Posts in this series, "The End of My Rope";
I have a terrible memory. My brother can remember events from our childhood much more clearly than I can... exact words, who was there, what they were wearing, probably. I have no such gift. My memory is more like a big collage with disparate impressions and details all jumbled together. So, the recollections of my religious upbringing will probably be sketchy and leave out a lot, but I hope to be faithful, at least, to the overall atmosphere and my own responses, at any rate.
I don't remember a time when my Mom didn't take us to church. Sunday School and church were just part of growing up, and I remember how surprised I was in grade school when I first met someone who didn't ever go to church. I assumed everyone did.
My Dad stayed home, for the most part, partly due to the fact that he worked swing shifts as a cop, and partly because... well, he just didn't want to go. He didn't trust or respect preachers all that much, though he kept this pretty well to himself. He did support my Mom taking us kids, but his personal faith was something he saw as between him and God.
Mom dutifully brought us to church, first at Muldoon Street Baptist Church (in Anchorage, Alaska) , and later to Jewel Lake Baptist, I think because Muldoon got too big for her tastes. They were both Southern Baptist churches, with a very simple style of worship. This was before anyone thought of going to church as any sort of entertainment. You went to church because it was church. That's just what you did, and in many ways I think there are a lot worse ways to look at it.
We sang several hymns, usually, with the congregation breaking naturally into three or four part harmony. There was normally an accompanist, a song leader, a deacon or two, the preacher, and the pew sitters. That's about it.
A good preacher was preferred, but a competent one could hold things together well enough, owing to the faith of the congregation. It would take a pretty poor preacher, or a downright unpleasant one, to actually run people off. I saw some, mostly as temporary fillers or revival preachers. Men either much too enamored with the sound of their own voice, or else too timid to hail a cab. Those who looked on the church as their own little fiefdom, or who couldn't speak for more than a few minutes without revealing breathtaking ignorance. These didn't last long, though. Most of the preachers strike me as having been earnest, kind and humble men.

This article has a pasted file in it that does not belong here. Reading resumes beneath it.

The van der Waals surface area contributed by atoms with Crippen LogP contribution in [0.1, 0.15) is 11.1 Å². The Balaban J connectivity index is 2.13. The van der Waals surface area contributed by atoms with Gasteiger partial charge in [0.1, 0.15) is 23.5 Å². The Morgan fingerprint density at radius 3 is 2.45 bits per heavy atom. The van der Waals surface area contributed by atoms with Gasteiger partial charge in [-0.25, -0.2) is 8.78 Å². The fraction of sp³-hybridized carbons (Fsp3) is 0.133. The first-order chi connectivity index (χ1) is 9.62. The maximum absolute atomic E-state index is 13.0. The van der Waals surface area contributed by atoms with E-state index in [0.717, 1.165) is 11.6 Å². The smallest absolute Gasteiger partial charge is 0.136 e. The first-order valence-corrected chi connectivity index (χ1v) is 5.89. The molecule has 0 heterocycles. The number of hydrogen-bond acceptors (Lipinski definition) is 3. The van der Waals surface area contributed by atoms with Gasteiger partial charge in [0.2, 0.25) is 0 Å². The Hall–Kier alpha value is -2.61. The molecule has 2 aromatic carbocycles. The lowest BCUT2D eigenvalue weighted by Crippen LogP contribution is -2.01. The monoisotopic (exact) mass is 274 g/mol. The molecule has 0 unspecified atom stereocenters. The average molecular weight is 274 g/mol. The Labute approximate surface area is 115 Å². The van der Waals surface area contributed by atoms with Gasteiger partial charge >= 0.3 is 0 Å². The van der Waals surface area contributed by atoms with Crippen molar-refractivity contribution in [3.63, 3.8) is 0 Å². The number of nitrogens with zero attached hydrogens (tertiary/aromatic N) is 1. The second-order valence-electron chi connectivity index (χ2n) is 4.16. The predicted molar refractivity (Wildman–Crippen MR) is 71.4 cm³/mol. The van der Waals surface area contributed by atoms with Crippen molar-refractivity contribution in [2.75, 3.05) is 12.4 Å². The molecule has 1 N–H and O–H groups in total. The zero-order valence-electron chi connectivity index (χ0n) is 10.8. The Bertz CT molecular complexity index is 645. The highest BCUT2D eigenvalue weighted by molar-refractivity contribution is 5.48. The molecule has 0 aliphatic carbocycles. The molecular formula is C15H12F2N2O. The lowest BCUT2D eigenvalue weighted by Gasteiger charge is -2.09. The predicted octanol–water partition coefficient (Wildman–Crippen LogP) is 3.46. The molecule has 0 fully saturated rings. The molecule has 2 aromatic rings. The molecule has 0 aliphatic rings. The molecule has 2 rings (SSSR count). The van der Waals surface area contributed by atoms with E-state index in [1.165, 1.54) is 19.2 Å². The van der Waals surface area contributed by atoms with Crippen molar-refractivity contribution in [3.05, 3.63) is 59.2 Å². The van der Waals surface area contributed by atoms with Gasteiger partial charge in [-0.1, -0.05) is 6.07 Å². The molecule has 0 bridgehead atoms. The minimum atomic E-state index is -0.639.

Looking back, there was a current of anti-Catholicism in some of the preaching, but only very seldom was Catholicism mentioned. It came more in the form of broad assumptions, "Of course, YOU ALL KNOW that a believer doesn't need to confess their sins to anyone but God ('Amen...')" or "If you'll notice, when the wise men came to Bethlehem, they didn't bow down and worship Mary...('Amen...')".
In many ways, the Little Country Church suited my personality very well. It was ordered, sedate and very plain. No shocks or inordinate displays of emotion. The preaching focused on the simple gospel; we were all sinners, in need of forgiveness and salvation. Jesus was God's son, and came to bring us that salvation. He could accomplish this because he was the perfect sacrifice, sinless and eternal (the Holy Spirit came up now and then, but all that was rather foggy). There was no other way to be saved but to be a confessing Christian, to acknowledge Jesus as Lord and Savior, and to ask him into your heart.
We knew all this because it was in the Bible, and the Bible was God's word, inerrant and infallible. Anyone giving the Bible an honest read couldn't help but see that it was God's Word, and those who didn't believe were just being obstinate... that or they were ignorant and needed someone (us) to set them straight.
So, we heard the Gospel every Sunday, pretty much. The emphasis on personal salvation - on repentance and public confession of Christ - was near total. We did hear about living a good life, and I remember once a preacher trying to get a grip on something called "justification" that seemed to have something to do with becoming more holy, but this was something completely separate and other than Salvation. Our first duty was to "get saved", and our duty after that was to get other people saved.
The message all seemed pretty simple and tidy, and very, very urgent, though there was little urgency detectable in the congregation.
When we moved to Arkansas (1975), we continued to attend a Baptist church, so the weekly routine was pretty much the same. I, however, was a Teenager, and I was not the same, at all, at all.